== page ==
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The Widening Telecommuting Divide: Aetna Vs. Yahoo

March 29, 2013 | Telepresence Options

Story and Images by Gary M. Stern/

The telecommuting backlash has begun.�

When Marissa Mayer, Yahoo's CEO, halted telecommuting and ordered all remote workers to return to the office in February, questions simmered about its usefulness. And Yahoo wasn't alone since Bank of America also reduced telecommuting in December.

Many other companies, on the other hand, have learned that telecommuting can be an asset to attract and retain skilled employees and boost its bottom-line. But managing telecommuters is a skill that decides its effectiveness.

At health insurer Aetna, teleworkers are thriving and growing. In 2013, 47% of its employees telecommute vs. 9% in 2005. Hartford, Conn.-based Aetna saved $78 million annually in real estate costs, said spokesperson Susan Millerick. Moreover, its turnover rate for telecommuters is 3% compared to 8% for other Aetna employees, which saves on recruiting and training costs.

Of Aetna's telecommuters, nearly half are involved in member services, call centers, claims processing and IT operations, Millerick says. To be approved, staff must demonstrate a track record of solid performance and self-initiation. Susan O'Donnell, an Aetna clinical manager, oversees 70 registered nurses and supervisors throughout the Northeast from her Litchfield, Conn., home office. She tracks nurses' performance by their ability to meet weekly metrics on their case load. Moreover, O'Donnell sends instant messages, monitors live calls with clients to offer feedback, and knows whether they're online or offline. "It's little different from being in the office. It's seamless. If someone on my staff were two cubicles away, I'd send an instant message," she said.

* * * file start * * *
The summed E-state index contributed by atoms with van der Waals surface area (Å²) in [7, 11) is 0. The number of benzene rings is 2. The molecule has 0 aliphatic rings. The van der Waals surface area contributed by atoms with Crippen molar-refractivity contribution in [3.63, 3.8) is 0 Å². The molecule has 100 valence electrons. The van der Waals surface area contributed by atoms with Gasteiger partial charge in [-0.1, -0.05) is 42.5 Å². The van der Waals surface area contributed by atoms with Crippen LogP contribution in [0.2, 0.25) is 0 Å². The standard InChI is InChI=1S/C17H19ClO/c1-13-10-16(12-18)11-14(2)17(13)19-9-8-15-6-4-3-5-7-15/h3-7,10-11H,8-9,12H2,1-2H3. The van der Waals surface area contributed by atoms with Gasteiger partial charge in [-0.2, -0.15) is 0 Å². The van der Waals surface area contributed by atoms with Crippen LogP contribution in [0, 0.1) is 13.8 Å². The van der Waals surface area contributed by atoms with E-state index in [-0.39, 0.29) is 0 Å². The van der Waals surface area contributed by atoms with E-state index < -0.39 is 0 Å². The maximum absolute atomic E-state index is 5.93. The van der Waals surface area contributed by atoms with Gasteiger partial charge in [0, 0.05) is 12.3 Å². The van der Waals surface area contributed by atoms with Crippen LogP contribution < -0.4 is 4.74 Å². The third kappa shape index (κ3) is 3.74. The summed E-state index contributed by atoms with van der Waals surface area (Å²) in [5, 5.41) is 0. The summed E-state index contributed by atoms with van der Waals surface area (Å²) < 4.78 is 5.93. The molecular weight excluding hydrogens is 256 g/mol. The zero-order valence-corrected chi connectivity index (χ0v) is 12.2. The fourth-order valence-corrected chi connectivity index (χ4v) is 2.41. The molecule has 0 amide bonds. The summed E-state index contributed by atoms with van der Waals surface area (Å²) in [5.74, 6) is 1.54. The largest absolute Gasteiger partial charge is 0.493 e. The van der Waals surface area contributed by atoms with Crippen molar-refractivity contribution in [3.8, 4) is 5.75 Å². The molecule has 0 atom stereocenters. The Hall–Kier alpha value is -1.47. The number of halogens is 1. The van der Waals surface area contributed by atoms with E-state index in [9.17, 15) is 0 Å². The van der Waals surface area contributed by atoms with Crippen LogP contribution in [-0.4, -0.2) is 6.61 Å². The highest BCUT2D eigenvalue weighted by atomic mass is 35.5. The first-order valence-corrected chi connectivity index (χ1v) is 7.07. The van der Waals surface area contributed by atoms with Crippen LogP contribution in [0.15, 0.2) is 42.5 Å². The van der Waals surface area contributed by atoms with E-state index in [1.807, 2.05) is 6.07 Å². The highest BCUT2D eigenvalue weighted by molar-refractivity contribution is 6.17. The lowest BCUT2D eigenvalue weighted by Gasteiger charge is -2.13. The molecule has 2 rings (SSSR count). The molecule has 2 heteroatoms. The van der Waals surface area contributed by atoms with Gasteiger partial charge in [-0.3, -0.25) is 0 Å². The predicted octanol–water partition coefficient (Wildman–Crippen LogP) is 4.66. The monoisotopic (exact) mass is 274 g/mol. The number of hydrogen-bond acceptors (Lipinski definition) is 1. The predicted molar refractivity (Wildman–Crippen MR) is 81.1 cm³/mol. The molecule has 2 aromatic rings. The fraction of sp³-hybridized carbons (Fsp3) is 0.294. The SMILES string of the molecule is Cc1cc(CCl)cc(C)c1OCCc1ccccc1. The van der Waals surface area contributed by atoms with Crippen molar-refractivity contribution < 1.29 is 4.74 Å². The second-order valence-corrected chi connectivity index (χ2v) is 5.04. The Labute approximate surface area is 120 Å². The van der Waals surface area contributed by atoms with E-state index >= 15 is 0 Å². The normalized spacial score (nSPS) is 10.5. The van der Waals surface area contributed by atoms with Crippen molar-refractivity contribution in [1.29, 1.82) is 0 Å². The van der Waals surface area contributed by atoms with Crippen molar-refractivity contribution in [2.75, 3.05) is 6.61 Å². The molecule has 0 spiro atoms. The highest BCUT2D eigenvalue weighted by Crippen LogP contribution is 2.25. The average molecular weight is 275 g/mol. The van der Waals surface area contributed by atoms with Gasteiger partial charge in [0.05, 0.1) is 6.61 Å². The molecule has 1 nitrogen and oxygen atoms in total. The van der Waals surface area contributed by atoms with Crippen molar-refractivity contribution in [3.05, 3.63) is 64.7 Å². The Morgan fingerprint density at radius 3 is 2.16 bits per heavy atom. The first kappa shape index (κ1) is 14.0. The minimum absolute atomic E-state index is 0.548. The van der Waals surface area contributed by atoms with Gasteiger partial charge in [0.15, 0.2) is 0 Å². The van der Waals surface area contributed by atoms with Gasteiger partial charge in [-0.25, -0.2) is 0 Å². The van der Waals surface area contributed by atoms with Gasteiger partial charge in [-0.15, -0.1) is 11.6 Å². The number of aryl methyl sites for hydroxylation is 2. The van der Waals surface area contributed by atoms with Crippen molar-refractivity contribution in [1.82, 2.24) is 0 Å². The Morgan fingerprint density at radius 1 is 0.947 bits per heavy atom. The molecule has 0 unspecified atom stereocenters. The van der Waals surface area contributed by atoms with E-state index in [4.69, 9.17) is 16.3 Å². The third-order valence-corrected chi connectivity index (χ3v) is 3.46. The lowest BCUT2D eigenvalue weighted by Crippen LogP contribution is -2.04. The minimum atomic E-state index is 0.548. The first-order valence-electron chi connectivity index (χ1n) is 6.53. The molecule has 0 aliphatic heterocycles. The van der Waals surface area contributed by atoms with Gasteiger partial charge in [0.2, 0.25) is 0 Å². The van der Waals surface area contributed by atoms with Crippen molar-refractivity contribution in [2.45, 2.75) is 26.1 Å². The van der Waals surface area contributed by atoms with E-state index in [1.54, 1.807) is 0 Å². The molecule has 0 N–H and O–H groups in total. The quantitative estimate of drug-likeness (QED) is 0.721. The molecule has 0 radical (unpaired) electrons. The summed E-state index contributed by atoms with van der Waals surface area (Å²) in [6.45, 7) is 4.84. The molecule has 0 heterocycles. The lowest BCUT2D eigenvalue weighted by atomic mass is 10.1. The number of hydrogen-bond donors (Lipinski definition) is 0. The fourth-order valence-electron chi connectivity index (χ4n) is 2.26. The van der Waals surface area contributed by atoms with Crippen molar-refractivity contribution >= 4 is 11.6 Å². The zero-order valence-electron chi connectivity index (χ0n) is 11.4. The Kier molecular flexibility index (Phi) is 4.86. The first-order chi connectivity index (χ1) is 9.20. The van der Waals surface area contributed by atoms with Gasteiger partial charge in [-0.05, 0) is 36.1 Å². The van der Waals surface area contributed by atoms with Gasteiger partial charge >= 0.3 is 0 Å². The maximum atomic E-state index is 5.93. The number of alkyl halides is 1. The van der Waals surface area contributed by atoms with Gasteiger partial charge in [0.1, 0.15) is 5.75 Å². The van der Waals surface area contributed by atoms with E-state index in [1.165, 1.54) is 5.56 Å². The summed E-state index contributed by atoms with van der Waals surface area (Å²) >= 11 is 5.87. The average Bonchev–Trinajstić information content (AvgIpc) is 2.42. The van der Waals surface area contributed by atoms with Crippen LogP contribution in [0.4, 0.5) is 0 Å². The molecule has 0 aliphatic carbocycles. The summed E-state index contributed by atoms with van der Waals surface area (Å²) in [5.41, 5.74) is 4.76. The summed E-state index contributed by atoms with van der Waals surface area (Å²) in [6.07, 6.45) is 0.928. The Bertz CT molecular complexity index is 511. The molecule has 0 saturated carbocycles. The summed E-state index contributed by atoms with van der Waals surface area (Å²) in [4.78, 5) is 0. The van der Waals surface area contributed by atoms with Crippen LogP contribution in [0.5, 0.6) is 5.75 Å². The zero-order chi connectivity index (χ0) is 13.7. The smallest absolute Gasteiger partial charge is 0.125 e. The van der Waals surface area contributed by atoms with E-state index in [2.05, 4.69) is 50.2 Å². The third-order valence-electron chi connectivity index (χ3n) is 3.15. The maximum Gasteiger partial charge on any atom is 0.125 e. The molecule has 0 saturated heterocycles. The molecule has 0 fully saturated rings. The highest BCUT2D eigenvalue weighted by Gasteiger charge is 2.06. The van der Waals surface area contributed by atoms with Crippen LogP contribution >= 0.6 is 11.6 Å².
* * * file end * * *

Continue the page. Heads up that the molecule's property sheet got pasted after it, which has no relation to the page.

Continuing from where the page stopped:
Hanging Out By Phone

But without that day-to-day contact and ability to see their faces and sense� their morale, O'Donnell relies on emails, instant messages, telephone calls and� videoconferencing to gauge her staff. She focuses on an employee's tone of voice� and is sensitive to any alterations. If a nurse seems downcast, she identifies� what the problem is and tries to resolve it.

Without the ability to casually engage staff at the water cooler, O'Donnell� and her supervisors arrange informal get-togethers by phone. They might have� staff chitchats about the Oscar awards or how their kids are doing, for example,� just as they would do at the coffee machine. Some supervisors hold weekly� meetings in the office to foster face-to-face encounters and encourage� camaraderie.

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